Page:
heat in close proximity, they may have to be sheilded with wet
tissue paper or one of the commercially available heat protectors.
It’s possible to solder/fuse items less than 1/2 mm apart in this
manner.

Dave


#6

The more you solder the better you will get. The most important thing
to remember is to make sure the ring fits together without any gaps
and to use a small amount of solder. It is a lot easier to add more
solder than it is to remove excess solder. If you can afford the
investment, a laser would simplify the job. With a laser there isn’t
any fluxing, pickling or messy clean up.

Ron Carter


#7

Hi Rachel,

As another rank amateur, the way I solder jump rings is using a wire
’gibbet’. Firstly, you need to make sure that your jump rings are
really clean and, for this, I dump them in my electro-cleaner which
is a very simple affair made from a glass food jar with a bit of thin
stainless steel sheet which wraps round the inside wall of the glass
and holds in place by its own springiness - this is connected to one
side of a simple 9v ‘wall wart’ power supply with the other wire
going to a crocodile clip holding the work to be cleaned - in this
case a tiny stainless mesh ‘tea-bag ball’ which contains the jump
rings. There have been a few posts on electro cleaning which will
fill in the remainder of the details for you. I then have a ceramic
fibre block into which I push a length of iron or stainless steel
wire so that it stands vertically. The top end of this is bent at
right angles so that it is horizontal about 3" up and, at maybe an
inch from the vertical wire, I bend a little U-shaped ‘dip’ in it and
cut off the remainder. I take the jump rings out of the electro
cleaner, rinse them and flux them immediately at the joint - even if
this gets rubbed during assembly of the piece, enough of the flux
will probably remain to keep the joint faces clean. Then I assemble
the work and hook the jump ring onto the wire ‘gallows’ with the
joint to one side so that there is less chance of soldering it to the
wire support. I use tiny paillons of sheet solder and a cooks type of
butane blowtorch or a tiny oxy-Mapp gas torch to complete the joint.
It can be a good idea to paint the wire support with yellow ochre or
I use cheap white artists water colour which will help to stop the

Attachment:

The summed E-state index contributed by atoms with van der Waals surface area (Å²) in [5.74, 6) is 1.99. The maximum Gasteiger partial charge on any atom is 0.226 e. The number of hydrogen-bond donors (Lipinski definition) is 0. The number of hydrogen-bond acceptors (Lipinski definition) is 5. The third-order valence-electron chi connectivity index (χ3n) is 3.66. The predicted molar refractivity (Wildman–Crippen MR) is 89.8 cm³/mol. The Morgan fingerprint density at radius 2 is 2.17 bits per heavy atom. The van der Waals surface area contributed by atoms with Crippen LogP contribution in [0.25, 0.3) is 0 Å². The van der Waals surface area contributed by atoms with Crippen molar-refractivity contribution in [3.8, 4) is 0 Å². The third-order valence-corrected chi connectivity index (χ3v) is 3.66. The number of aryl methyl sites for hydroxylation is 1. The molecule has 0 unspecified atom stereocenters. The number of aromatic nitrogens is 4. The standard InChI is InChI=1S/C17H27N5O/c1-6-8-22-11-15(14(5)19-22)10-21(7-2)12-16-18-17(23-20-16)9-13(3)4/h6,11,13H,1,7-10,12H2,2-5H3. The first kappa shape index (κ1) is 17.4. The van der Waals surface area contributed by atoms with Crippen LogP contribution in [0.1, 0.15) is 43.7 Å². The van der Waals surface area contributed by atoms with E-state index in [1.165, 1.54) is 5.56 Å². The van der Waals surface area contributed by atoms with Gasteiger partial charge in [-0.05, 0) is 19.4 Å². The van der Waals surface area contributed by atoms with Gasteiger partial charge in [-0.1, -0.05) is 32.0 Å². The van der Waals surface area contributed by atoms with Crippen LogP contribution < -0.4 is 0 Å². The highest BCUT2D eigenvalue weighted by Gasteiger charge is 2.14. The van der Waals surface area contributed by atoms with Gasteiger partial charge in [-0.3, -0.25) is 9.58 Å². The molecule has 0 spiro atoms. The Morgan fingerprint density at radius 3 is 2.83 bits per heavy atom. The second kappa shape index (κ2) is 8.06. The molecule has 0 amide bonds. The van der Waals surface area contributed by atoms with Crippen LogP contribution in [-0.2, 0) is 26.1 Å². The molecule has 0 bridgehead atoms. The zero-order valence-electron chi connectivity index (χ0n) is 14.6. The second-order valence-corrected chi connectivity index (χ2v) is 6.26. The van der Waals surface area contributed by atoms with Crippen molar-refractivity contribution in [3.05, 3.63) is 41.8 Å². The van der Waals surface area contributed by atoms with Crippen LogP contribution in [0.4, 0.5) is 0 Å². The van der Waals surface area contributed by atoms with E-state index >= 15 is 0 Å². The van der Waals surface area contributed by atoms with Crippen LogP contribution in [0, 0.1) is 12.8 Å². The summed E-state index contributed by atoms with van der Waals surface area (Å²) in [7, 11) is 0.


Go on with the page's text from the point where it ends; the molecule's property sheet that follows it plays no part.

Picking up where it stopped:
solder sticking to the wire support. HTH.

Best wishes,
Ian
Ian W. Wright
Sheffield UK


#8

You can use a grinder or a cut off wheel to reshape the tweezer ends
to a finer point for less heatsinkabilty. Or you can cut a small
groove on the inside surface of the tips to better grasp a JR. Easy
way to do this is with a krause bur, size the groove to be slightly
smaller than your wire gauge, then trim the tip ends so there’s no so
much steel poking passed the groove. If you find there’s not enough
holding power on your newly modified tweezers just rebend them at the
cross for more squish.

If your solder keeps lumping to one side of the join look for a small
flashing where the JR was cut, trim that off, it may help. You might
try cutting a small detent at the joint where you can place your
solder ball in such a manner that it gets heat from both sides more
evenly and doesn’t run off to one side so easy. Remember that solder
follows the heat so make the joint the hottest part.


#9

This process may not work for you but it is how I solder links
connecting conchos.

I slip the ring through the loop that are soldered on the back of
the condchos. Close the ring so that there is no gap. Set the conchos
on a fire brick so that the link hangs in free air over the edge of
the brick with the joint away from the conchos. The conchos do not
hang over the fire brick. I then cover the conchos with a solder pad.
I do not want to heat the pre-polished conchos so I cover them with
the solder pad.

I place a drop of liquid flux on the joint and heat it to evaporate
the liquid. I then place a small solder chip on the joint. I use a
large tip on my acetylene torch. I heat the link joint from below. I
use a solder pick to get the solder to flow across the joint.

I polish the link with my Foredom.

I will post photos of the setup on my blog as soon as I can.

Lee Epperson
http://leessilver-lee.blogspot.com


#10

Hello Orchidians,

I’ve not chimed in earlier, but since no one seems to have mentioned
using Argentium (AS), now I will.

AS wire fuses quite nicely and is especially nice for jumprings.
Remember that AS is soldered and fused much like gold in that one
does not have to heat the entire piece and can direct heat to the
joint only. If the jumpring is being soldered (not fused), this
reduces the concerns related to heat loss and inadvertently soldering
from another joint. That’s a characteristic of AS I especially
like… not to mention the avoidance of fire scale!

If I had my choice, I’d only work in gold, but the stuff is priced
above my budget right now!